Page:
ROHMER: The day Lucia Zenteno arrived, everyone in the village was astonished. No one knew where she came from, yet they all saw that she was amazingly beautiful, and that she brought thousands of dancing butterflies and brightly-colored flowers on her skirts. . .
JOFFE: The Woman Who Outshone the Sun is published by Children's Book Press, a nonprofit company in Emeryville, California, specializing in bilingual and multicultural picture books. Harriet Rohmer is the company's publisher.
ROHMER: A lot of the books that we have worked on have been stories from indigenous communities either here in North or in Latin America. And one of the most important issues for indigenous people in the Americas is the question of the land, so it's inevitable that almost any meaningful story from indigenous peoples is going to touch on what we now call ecological issues.
JOFFE: Children's Book Press donates dozens of books each year to schools attended by children of migrant farmworkers. Rohmer says the company wants to encourage young people to help change the world.
ROHMER: A lot of the children we work with do come from migrant farmworker backgrounds. They have a lot to say about ecology, use of pesticides. They're very much affected by that issue.
JOFFE: Some critics say children's environmental books put too much responsibility on kids to change the habits of adults. But Diane Roback of Publishers Weekly says children's contributions ought to be taken seriously.
ROBACK: Keep in mind that an 8-year-old reading a book about being socially and politically aware and how that relates to the environment, in ten years that 8-year-old is voting. So it really doesn't take very long for them as children to become adults and to have some impact.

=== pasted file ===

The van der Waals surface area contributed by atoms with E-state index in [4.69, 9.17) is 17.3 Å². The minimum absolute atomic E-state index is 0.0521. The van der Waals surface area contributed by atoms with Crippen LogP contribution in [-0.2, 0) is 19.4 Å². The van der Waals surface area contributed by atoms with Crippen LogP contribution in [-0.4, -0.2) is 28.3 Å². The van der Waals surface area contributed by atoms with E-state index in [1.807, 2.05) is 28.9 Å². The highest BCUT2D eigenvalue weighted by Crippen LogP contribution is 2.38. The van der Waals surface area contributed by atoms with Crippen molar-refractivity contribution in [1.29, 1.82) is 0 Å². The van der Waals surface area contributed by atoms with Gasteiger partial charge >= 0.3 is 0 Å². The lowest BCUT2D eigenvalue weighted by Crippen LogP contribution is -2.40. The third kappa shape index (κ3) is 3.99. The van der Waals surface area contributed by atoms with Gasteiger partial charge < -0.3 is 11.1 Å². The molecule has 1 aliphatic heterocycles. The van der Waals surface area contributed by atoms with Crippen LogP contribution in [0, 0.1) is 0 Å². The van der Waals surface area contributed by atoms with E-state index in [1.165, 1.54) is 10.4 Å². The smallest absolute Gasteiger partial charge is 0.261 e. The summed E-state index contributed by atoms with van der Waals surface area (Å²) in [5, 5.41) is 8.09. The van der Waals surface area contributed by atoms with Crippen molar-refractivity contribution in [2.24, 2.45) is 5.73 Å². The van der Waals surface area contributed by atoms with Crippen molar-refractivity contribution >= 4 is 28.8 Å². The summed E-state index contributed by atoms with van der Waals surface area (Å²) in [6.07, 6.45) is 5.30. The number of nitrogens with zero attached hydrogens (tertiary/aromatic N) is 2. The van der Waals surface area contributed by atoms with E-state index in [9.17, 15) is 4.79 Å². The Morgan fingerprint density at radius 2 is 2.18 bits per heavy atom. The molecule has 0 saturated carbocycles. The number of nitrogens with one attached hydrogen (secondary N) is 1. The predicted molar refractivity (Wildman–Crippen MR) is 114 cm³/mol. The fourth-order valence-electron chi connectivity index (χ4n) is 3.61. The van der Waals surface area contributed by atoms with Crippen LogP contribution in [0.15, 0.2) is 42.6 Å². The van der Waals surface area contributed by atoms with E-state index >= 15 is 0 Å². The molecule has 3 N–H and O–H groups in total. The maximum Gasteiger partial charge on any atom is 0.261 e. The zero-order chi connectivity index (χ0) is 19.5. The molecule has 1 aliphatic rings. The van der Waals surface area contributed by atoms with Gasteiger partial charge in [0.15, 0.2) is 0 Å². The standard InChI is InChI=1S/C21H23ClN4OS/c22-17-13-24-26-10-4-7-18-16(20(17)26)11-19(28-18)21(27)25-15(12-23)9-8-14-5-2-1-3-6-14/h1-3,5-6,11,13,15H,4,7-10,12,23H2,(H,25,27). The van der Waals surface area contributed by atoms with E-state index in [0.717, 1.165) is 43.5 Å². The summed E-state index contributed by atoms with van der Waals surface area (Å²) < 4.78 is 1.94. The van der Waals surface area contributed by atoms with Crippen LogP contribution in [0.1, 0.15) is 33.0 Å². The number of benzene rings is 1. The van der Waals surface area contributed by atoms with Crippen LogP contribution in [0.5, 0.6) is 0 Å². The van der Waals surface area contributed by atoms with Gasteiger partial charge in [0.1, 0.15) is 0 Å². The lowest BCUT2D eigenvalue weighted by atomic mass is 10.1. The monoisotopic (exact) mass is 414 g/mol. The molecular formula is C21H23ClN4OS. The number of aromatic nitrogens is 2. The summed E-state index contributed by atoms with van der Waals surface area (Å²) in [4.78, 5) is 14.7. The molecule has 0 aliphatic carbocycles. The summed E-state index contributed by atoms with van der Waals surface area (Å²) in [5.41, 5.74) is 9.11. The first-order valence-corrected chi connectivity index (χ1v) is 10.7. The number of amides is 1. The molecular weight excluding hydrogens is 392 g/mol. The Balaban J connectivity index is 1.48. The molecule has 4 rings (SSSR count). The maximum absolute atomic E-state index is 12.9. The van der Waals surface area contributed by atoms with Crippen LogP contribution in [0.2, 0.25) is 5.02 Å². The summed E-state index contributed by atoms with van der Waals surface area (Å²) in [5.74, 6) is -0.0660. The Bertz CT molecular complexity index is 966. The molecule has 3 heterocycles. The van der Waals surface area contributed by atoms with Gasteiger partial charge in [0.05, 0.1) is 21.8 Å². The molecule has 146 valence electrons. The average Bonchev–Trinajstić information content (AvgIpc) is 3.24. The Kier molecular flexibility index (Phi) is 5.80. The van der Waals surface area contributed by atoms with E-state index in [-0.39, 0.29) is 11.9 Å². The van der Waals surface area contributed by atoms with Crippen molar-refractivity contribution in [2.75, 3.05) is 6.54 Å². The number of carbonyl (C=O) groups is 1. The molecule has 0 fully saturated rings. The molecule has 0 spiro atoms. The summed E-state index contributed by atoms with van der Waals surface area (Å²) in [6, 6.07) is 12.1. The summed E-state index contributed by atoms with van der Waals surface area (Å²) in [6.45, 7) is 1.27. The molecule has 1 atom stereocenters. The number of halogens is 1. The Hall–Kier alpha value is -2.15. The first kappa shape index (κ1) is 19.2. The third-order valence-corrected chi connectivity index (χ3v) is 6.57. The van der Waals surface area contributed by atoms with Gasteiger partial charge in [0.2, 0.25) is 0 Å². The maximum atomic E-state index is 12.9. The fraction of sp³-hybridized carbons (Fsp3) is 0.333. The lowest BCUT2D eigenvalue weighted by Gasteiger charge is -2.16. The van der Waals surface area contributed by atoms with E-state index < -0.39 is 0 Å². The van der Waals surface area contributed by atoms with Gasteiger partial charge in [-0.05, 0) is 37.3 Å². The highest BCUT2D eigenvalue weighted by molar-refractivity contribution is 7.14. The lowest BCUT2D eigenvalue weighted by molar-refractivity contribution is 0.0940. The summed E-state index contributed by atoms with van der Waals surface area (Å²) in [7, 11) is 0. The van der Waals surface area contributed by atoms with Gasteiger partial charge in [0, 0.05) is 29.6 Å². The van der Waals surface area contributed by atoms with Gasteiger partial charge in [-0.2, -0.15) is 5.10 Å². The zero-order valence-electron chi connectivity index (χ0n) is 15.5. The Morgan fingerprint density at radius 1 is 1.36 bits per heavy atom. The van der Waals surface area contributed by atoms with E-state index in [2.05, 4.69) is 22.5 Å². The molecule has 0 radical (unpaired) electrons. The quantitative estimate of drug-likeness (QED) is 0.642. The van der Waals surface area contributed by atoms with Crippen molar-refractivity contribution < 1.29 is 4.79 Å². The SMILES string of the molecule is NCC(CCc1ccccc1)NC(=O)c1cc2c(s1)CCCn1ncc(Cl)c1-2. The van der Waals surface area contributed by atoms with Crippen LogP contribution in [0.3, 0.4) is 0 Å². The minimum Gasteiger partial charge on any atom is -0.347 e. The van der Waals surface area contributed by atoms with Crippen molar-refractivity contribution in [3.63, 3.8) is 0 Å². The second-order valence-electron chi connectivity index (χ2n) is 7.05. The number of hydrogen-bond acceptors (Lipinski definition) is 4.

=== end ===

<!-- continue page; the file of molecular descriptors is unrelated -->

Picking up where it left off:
CHERRY: Children's books aren't just read by children. They're read by every age, they're read by teenagers, by adults, parents read them to the children, teachers read them. Some people just collect them because there's such beautiful art in them these days.
CHERRY: And, according to author Lynne Cherry, that means that children's book writers have a lot of clout right now with publishers. Taking advantage of children's book sales that doubled between 1980 and '85, then doubled again by the end of 1990, Cherry and her colleagues have been lobbying their publishers to use more recycled paper, vegetable-based nontoxic inks and biodegradable packing materials in the production and distribution of children's books. The authors have made some progress, but say it's still not enough. Just as the market for children's books determines their content, Cherry hopes it also will influence the publishing process. She and the children's folksinger Raffi are taking that message to the American Booksellers Association Annual Convention later this month. For Living on Earth, I'm Phyllis Joffe.
(Voice of child reading: "And deep in the gricklegrass, some people say / If you look deep enough, you can still see today / where the Lorax once stood, just as long as it could / before somebody lifted the Lorax wood / What was a Lorax, and why was it there? / And why was it lifted and taken somewhere? / From the far end of time, where the gricklegrass grows / The Old One who still lives here, ask him, he knows." )